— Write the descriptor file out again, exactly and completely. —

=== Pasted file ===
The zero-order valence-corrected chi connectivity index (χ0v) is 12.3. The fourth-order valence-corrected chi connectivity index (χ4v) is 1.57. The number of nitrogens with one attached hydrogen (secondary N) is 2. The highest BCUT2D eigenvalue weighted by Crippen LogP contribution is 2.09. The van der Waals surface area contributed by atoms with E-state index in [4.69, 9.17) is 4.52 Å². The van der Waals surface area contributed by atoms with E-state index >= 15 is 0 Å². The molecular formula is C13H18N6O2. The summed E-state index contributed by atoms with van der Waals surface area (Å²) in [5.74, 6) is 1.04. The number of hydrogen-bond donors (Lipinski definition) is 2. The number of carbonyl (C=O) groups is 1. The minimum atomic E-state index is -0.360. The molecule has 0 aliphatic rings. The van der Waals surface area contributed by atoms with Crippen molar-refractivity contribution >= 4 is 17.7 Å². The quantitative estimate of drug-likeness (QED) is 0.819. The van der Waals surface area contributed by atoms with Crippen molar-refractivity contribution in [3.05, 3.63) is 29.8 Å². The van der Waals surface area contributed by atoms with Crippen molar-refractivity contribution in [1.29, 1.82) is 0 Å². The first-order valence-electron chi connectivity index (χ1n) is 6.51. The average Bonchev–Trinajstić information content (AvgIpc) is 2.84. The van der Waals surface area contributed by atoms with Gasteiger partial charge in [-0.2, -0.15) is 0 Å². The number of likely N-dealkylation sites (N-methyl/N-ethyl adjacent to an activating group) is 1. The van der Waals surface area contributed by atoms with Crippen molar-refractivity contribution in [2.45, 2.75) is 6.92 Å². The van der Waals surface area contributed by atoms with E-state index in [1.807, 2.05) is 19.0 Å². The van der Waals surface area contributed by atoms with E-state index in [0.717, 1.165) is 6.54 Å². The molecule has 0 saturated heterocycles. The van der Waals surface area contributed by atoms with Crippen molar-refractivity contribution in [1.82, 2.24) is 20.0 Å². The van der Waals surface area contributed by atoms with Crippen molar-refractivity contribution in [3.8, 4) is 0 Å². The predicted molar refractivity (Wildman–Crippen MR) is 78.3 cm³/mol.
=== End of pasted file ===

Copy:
The zero-order valence-corrected chi connectivity index (χ0v) is 12.3. The fourth-order valence-corrected chi connectivity index (χ4v) is 1.57. The number of nitrogens with one attached hydrogen (secondary N) is 2. The highest BCUT2D eigenvalue weighted by Crippen LogP contribution is 2.09. The van der Waals surface area contributed by atoms with E-state index in [4.69, 9.17) is 4.52 Å². The van der Waals surface area contributed by atoms with E-state index >= 15 is 0 Å². The molecular formula is C13H18N6O2. The summed E-state index contributed by atoms with van der Waals surface area (Å²) in [5.74, 6) is 1.04. The number of hydrogen-bond donors (Lipinski definition) is 2. The number of carbonyl (C=O) groups is 1. The minimum atomic E-state index is -0.360. The molecule has 0 aliphatic rings. The van der Waals surface area contributed by atoms with Crippen molar-refractivity contribution >= 4 is 17.7 Å². The quantitative estimate of drug-likeness (QED) is 0.819. The van der Waals surface area contributed by atoms with Crippen molar-refractivity contribution in [3.05, 3.63) is 29.8 Å². The van der Waals surface area contributed by atoms with Crippen molar-refractivity contribution in [1.29, 1.82) is 0 Å². The first-order valence-electron chi connectivity index (χ1n) is 6.51. The average Bonchev–Trinajstić information content (AvgIpc) is 2.84. The van der Waals surface area contributed by atoms with Gasteiger partial charge in [-0.2, -0.15) is 0 Å². The number of likely N-dealkylation sites (N-methyl/N-ethyl adjacent to an activating group) is 1. The van der Waals surface area contributed by atoms with Crippen molar-refractivity contribution in [2.45, 2.75) is 6.92 Å². The van der Waals surface area contributed by atoms with E-state index in [1.807, 2.05) is 19.0 Å². The van der Waals surface area contributed by atoms with E-state index in [0.717, 1.165) is 6.54 Å². The molecule has 0 saturated heterocycles. The van der Waals surface area contributed by atoms with Crippen molar-refractivity contribution in [1.82, 2.24) is 20.0 Å². The van der Waals surface area contributed by atoms with Crippen molar-refractivity contribution in [3.8, 4) is 0 Å². The predicted molar refractivity (Wildman–Crippen MR) is 78.3 cm³/mol.